• Eyeballs await on many platforms: Though Mattel doesn’t transfer its whole YouTube Barbie library over to Facebook, it does transfer over videos that are resonating especially well.
  • Know your social channels: It’s important to track the viewing habits of your social channels and accommodate video length accordingly. On Barbie’s YouTube channel, the most views (3B total) come from videos of 2-5 minutes long. On Facebook, the most views (41.3M total) come from shorter videos of 1-2 minutes each.

The popularity of Barbie videos appears to have a ripple effect on sales.

“It truly has contributed to our bottom line in a big way,” said Quiroga. In 2018, Barbie’s global sales reached a five-year high, surging 14 percent from the year prior, which Mattel attributes to a positive perception of the brand.

“We see the power of video and content for our particular audiences and the proof is in our overall sales and our brand-affinity lift,” Quiroga said.

Now let’s check out Barbie’s story and how she helps Mattel win more customers!

Top 10 Most-Viewed Barbie Videos of All Time

Top 10 most-watched Barbie videos of all time
Top 10 Most-Watched Barbie Videos of All Time, as of April 10, 2019. Data exclusive to Tubular.

Unpacking Barbie’s Social Video Strategy: How Video Helped Facilitate Barbie’s Extreme Makeover into Girl-Power Icon

After decades of criticism from women’s rights groups for Barbie’s supernatural body proportions which reportedly spurred a dip in sales, Barbie has reinvented herself into a female-empowerment icon. And when it comes to this brand identity, video has become the vehicle through which Barbie can talk-the-talk and walk-the-walk.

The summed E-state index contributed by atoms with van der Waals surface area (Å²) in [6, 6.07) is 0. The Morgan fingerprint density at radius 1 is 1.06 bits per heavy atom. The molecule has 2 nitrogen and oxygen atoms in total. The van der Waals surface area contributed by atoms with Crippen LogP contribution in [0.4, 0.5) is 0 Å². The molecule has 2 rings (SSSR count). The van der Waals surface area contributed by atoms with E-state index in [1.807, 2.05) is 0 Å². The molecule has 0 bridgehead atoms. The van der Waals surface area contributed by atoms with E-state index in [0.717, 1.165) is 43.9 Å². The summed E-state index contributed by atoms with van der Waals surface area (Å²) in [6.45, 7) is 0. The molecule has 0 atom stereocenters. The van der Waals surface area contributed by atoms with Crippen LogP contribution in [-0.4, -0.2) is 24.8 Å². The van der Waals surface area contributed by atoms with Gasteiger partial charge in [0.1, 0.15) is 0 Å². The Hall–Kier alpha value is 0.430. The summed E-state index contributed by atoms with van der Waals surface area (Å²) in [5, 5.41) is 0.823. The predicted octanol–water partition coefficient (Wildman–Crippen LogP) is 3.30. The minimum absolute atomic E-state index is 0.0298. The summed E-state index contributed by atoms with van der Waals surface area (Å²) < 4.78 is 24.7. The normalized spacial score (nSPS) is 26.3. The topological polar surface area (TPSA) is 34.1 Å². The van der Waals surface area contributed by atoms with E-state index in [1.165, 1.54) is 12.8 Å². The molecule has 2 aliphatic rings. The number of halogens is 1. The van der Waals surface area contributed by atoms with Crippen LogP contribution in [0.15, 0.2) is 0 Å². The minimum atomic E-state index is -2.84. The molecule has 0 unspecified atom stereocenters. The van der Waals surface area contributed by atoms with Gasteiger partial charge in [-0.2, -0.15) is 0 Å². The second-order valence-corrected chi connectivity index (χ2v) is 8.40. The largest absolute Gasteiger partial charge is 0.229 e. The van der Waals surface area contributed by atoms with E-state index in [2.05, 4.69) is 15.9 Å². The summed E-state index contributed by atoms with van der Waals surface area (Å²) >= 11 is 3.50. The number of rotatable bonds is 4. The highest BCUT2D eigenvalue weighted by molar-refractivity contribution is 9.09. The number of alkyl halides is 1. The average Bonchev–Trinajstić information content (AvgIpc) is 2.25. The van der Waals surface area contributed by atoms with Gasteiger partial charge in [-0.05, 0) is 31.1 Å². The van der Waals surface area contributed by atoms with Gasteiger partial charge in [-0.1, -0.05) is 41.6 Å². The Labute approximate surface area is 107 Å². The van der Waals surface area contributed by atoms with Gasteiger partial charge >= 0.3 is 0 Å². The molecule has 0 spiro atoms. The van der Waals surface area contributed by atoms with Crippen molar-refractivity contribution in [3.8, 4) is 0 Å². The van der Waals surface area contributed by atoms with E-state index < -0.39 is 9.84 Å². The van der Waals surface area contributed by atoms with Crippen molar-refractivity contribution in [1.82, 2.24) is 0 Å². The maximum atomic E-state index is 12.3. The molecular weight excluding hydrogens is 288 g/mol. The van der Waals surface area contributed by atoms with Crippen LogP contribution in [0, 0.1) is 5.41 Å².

“Barbie’s purpose is to unlock the unlimited potential in every girl,” said Quiroga.

Of Mattel’s more than 10,000 Barbie videos to date:

  • Most videos were uploaded to 8 different YouTube accounts, where most of Barbie’s views also come from.
  • Barbie on Facebook pulled in the highest 30-day engagement rate at 1.7x (0.7x higher than the average engagement rate on the platform).
  • Out of the top 10 most-watched videos across official global Barbie social video accounts, one is a product demonstration (#2), one is an ad (#10), and the rest are all animated shorts and entertainment.
  • Mattel is also a big proponent of user-generated content (UGC) from Barbie fans. “We love UGC. It’s just extra eyeballs for our brands. It’s a huge driver of our sales,” said Quiroga.

Some of the brand’s key video launches include:

Barbie Vlogger

In 2015, Mattel launched Barbie’s Vlog, with weekly video entries running 1-4 minutes on its Barbie YouTube channel which boasts more than 6M subscribers. The Barbie vlogger is a top girl influencer on YouTube with more than 110M views.

In the vlogs, Barbie addresses issues from self-acceptance to bullying, profiles historical female leaders, and dazzles with DIY craft videos and assorted challenges like the “Ken Does My Makeup Challenge” (which drew in 49K engagements).

The brand’s video messaging marks a 180-degree shift from Mattel’s 1992 Teen Talk Barbie. Mattel was criticized by a national…